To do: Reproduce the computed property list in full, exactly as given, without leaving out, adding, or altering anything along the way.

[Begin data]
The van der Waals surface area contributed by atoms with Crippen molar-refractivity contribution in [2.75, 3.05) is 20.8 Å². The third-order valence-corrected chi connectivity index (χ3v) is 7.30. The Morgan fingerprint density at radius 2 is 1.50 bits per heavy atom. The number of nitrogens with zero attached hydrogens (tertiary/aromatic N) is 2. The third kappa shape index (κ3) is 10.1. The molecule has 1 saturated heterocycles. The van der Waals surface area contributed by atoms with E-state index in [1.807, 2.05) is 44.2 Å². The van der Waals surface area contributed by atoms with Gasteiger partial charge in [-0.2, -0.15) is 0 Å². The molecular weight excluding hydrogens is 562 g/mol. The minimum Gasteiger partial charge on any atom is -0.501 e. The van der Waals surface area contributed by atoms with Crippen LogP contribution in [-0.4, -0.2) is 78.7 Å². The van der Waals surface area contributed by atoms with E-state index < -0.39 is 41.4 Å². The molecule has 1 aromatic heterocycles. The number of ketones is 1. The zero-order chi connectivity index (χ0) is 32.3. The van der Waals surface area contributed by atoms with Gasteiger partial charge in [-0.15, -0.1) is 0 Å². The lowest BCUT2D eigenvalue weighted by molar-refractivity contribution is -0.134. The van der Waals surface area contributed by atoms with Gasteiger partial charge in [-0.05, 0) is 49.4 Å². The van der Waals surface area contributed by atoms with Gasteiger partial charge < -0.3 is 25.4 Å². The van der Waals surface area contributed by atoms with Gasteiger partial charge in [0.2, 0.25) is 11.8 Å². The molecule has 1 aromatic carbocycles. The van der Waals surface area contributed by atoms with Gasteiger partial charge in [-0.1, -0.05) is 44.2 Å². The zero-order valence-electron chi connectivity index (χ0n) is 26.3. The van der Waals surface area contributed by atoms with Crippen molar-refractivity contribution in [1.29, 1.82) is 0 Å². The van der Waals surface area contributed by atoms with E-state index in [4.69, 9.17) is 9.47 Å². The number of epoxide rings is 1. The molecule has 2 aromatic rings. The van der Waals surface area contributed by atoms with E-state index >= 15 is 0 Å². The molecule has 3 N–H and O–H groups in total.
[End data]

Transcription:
The van der Waals surface area contributed by atoms with Crippen molar-refractivity contribution in [2.75, 3.05) is 20.8 Å². The third-order valence-corrected chi connectivity index (χ3v) is 7.30. The Morgan fingerprint density at radius 2 is 1.50 bits per heavy atom. The number of nitrogens with zero attached hydrogens (tertiary/aromatic N) is 2. The third kappa shape index (κ3) is 10.1. The molecule has 1 saturated heterocycles. The van der Waals surface area contributed by atoms with E-state index in [1.807, 2.05) is 44.2 Å². The van der Waals surface area contributed by atoms with Gasteiger partial charge in [-0.2, -0.15) is 0 Å². The molecular weight excluding hydrogens is 562 g/mol. The minimum Gasteiger partial charge on any atom is -0.501 e. The van der Waals surface area contributed by atoms with Crippen LogP contribution in [-0.4, -0.2) is 78.7 Å². The van der Waals surface area contributed by atoms with E-state index < -0.39 is 41.4 Å². The molecule has 1 aromatic heterocycles. The number of ketones is 1. The zero-order chi connectivity index (χ0) is 32.3. The van der Waals surface area contributed by atoms with Gasteiger partial charge in [-0.15, -0.1) is 0 Å². The lowest BCUT2D eigenvalue weighted by molar-refractivity contribution is -0.134. The van der Waals surface area contributed by atoms with Gasteiger partial charge in [-0.05, 0) is 49.4 Å². The van der Waals surface area contributed by atoms with Gasteiger partial charge < -0.3 is 25.4 Å². The van der Waals surface area contributed by atoms with Gasteiger partial charge in [0.2, 0.25) is 11.8 Å². The molecule has 1 aromatic carbocycles. The van der Waals surface area contributed by atoms with Gasteiger partial charge in [-0.1, -0.05) is 44.2 Å². The zero-order valence-electron chi connectivity index (χ0n) is 26.3. The van der Waals surface area contributed by atoms with Crippen molar-refractivity contribution in [1.29, 1.82) is 0 Å². The van der Waals surface area contributed by atoms with E-state index in [4.69, 9.17) is 9.47 Å². The number of epoxide rings is 1. The molecule has 2 aromatic rings. The van der Waals surface area contributed by atoms with E-state index >= 15 is 0 Å². The molecule has 3 N–H and O–H groups in total.